Wednesday, November 11, 2009

Religious Capitalism: Why the Pope is on Short Notice

In what to the Tin Man has sounded like the loudest double speak from the papacy in Rome, the Catholic Church has extended a conditional olive branch to the Anglican Clergy disenchanted by the churches position on marriage of priests. In his communication of Vatican’s decision, the pope has characteristically employed vague legalese hidden in Latin vocabulary to frog jump the Anglicans while being careful not to contradict its celibacy doctrine. Overly ambitious.

But I do not blame the Holy Father for making such a move. How can I? In the wake of dwindling membership not just in the Catholic Church but in Christianity as a whole, desperate times are calling for desperate measures. Like the fall of the Berlin wall which set in motion the systematic decline of socialism, a capitalistic trend in matters of personal faith is forcing the Catholic Church to amend many of its monopolistic practices. The religion market has become capitalist and competition is cut throat. In order to survive, Vatican must compromise.

The Catholic Church is the largest Christian church whose membership comprising a sixth of the world population. The church claims itself as the one and only true church of Christ with the pope as the highest earthly authority on matters of faith, morality and governance. The church has throughout history been a fundamental financial institution. It has been the largest landowner and had enormous income generating from tithes. Ever since the endorsement by Emperor Constantine in Italy in the 300s, the church has been tied to politics and many clergymen, in Italy and in England, have been from royal families.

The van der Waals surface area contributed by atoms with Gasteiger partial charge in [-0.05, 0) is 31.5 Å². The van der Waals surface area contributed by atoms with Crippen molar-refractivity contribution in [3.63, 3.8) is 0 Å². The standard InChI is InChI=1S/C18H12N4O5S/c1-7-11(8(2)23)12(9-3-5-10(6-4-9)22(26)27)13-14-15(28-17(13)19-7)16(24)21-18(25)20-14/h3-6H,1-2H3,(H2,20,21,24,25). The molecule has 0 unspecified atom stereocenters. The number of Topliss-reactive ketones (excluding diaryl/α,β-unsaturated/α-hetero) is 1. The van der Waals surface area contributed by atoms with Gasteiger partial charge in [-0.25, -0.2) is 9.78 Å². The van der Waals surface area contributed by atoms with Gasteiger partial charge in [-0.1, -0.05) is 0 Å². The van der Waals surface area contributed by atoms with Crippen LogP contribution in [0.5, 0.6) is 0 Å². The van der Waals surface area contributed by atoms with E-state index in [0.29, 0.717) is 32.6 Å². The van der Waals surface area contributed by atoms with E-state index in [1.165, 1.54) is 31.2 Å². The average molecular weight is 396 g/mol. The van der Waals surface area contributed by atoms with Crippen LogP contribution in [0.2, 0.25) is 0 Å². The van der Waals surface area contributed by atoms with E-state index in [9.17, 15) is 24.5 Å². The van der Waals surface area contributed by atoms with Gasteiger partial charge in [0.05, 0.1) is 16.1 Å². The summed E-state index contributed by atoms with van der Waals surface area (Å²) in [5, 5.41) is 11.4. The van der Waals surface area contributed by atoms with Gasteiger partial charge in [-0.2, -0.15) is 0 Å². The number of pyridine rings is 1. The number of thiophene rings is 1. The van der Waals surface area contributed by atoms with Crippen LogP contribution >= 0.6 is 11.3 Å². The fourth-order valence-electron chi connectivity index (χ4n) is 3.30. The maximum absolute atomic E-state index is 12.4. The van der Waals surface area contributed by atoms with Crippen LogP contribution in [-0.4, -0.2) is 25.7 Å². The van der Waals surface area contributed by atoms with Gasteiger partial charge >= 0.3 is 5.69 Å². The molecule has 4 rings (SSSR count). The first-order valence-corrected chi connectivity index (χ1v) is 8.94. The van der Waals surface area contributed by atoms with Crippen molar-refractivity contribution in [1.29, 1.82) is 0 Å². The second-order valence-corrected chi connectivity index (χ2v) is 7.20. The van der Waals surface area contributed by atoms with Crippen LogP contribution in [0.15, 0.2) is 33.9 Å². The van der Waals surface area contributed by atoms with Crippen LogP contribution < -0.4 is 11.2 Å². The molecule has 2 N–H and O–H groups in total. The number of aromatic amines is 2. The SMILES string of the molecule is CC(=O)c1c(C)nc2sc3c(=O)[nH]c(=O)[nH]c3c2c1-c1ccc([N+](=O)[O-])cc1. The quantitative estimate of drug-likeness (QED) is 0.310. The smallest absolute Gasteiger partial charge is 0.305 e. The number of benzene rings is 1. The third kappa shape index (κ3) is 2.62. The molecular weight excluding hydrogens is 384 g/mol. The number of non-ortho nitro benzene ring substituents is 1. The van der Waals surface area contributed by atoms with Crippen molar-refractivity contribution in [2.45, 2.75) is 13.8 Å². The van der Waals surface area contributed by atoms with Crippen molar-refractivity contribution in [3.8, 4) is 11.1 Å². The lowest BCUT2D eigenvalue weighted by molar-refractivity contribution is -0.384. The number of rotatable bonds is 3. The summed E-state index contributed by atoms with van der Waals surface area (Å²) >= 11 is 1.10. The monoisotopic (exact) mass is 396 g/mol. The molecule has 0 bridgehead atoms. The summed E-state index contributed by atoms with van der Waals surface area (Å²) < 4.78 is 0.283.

Trouble begun in the 1500s when Martin Luther protested the sale of indulgences to generate church revenue. In his 95 theses, he questioned among other things why the Pope, despite his expansive wealth, wanted to build St. Peter’s Basilica with money from poor believers rather than his own. Till that time, forgiveness of sins was purchased by making a partial contribution to the church to accompany one’s repentance. Luther’s argument that forgiveness was a free gift from God obliterated one of the Churches main revenue sources. In addition, the young theologian challenged the Pope’s authority by asserting that the Bible was the only source of divine knowledge. That statement exposed the Holy Father’s fallibility and shattered the church's political foundation and weakened its role in governance of the people.

One of the churches tools of monopolizing the path to heaven was the use of Latin as the official language of worship. Luther translated the Bible into German and it was later translated into The King James Version and killed the clergy’s grip as God’s brokers of forgiveness and sainthood. The Vatican control over Biblical interpretations had thus been diluted. But the protestant reformation was not the last of the troubles for the Roman Catholic Church.